Because I’m the biggest brat in the world, when I sent my parents a christmas card, I asked for oysters. To be fair, my mom got a card asking for her specialty cookies, so at least I don’t discriminate between the people who raised me. Anyway, so when I got home, my father had oysters on ice waiting for me.
This post will be the first of a series, called “Captain James Cooks.” My father, Captain James Rosemond, runs a dive charter out of Carteret County, NC. His boat, the lovely vessel Tortuga, is docked on Piver’s Island. You can see his website here. It was my father’s mother, Barbara, who inspired this blog, and there are certain things that he cooks that are just mind-blowing. So the segment will feature the Captain cooking his recipes for us. The name of the segment was inspired by the legendary navigator and cartographer, Captain James Cook. In a beautiful cross over of interests, one of my favorite authors, Tony Horowitz, wrote a book about one of my dad’s heroes, called Blue Latitudes. My dad thought he was really clever when he came up with “Captain James Cooks.”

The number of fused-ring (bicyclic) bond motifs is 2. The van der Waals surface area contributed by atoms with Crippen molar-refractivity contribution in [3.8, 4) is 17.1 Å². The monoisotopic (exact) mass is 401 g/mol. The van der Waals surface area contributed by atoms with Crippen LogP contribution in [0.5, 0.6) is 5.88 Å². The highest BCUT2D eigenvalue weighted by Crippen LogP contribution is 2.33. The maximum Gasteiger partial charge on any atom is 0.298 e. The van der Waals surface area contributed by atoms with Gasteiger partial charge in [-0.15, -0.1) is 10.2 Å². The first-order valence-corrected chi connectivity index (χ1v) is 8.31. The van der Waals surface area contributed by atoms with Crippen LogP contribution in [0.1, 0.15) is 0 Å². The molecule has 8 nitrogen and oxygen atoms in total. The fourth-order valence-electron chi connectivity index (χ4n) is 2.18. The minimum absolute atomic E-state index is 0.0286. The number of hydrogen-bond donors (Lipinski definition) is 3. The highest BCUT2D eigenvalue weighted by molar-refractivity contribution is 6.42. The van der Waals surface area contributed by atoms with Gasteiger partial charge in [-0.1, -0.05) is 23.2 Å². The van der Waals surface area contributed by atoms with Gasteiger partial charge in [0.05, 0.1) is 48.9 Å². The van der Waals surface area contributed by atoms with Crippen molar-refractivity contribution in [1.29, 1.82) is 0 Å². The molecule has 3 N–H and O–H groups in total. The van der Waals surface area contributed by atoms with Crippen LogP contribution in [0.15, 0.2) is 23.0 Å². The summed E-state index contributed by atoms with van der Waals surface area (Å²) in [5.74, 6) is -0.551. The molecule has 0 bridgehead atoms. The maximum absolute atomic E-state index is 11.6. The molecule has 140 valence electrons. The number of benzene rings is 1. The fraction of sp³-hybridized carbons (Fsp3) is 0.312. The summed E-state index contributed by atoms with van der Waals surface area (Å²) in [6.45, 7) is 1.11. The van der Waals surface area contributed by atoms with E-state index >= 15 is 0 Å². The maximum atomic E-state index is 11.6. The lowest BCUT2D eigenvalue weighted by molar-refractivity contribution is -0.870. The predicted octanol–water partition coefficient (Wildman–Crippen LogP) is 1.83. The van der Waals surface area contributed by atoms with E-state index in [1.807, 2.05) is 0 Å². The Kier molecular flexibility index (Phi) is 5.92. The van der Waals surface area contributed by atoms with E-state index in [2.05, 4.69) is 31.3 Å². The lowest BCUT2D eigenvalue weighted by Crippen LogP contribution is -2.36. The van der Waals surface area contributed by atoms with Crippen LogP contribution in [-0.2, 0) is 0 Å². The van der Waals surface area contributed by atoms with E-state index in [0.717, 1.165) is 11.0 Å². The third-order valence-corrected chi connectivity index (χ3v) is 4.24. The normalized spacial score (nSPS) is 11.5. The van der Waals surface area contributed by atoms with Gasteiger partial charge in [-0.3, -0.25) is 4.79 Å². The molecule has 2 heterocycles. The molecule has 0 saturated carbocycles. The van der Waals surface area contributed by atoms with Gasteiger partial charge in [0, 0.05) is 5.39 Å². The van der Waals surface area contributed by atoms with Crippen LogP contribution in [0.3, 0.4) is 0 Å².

So about oysters. While you can usually get mussels year round from all over the world, like most things, oysters have a season. Usually, oyster season spans all months that end in “-er.” The season starts around September and lasts through December. Which makes them a prime holiday food. We’re not real fancy with our oysters, and most times you’ll see my dad or brothers eating them right out of the shell, but I prefer them with a little extra. Tabasco sauce is a great topping, as is horseradish. My favorite combination is a saltine with horseradish on it, topped with the oyster and a little hot sauce. Guaranteed to clear your sinuses.
Oysters on the Grill
Source: Captain James Rosemond
A few dozen in-season oysters
Saltines to match
Keep your oysters on ice until you put them on the grill. Heat your grill to 300-400 degrees. Lay the oysters directly onto the grill and close your lid. Check them every five to ten minutes. As soon as the shells open, they’re ready to serve. Use a shucking tool to remove the oyster from the shell, and either eat or slide that sucker onto a saltine.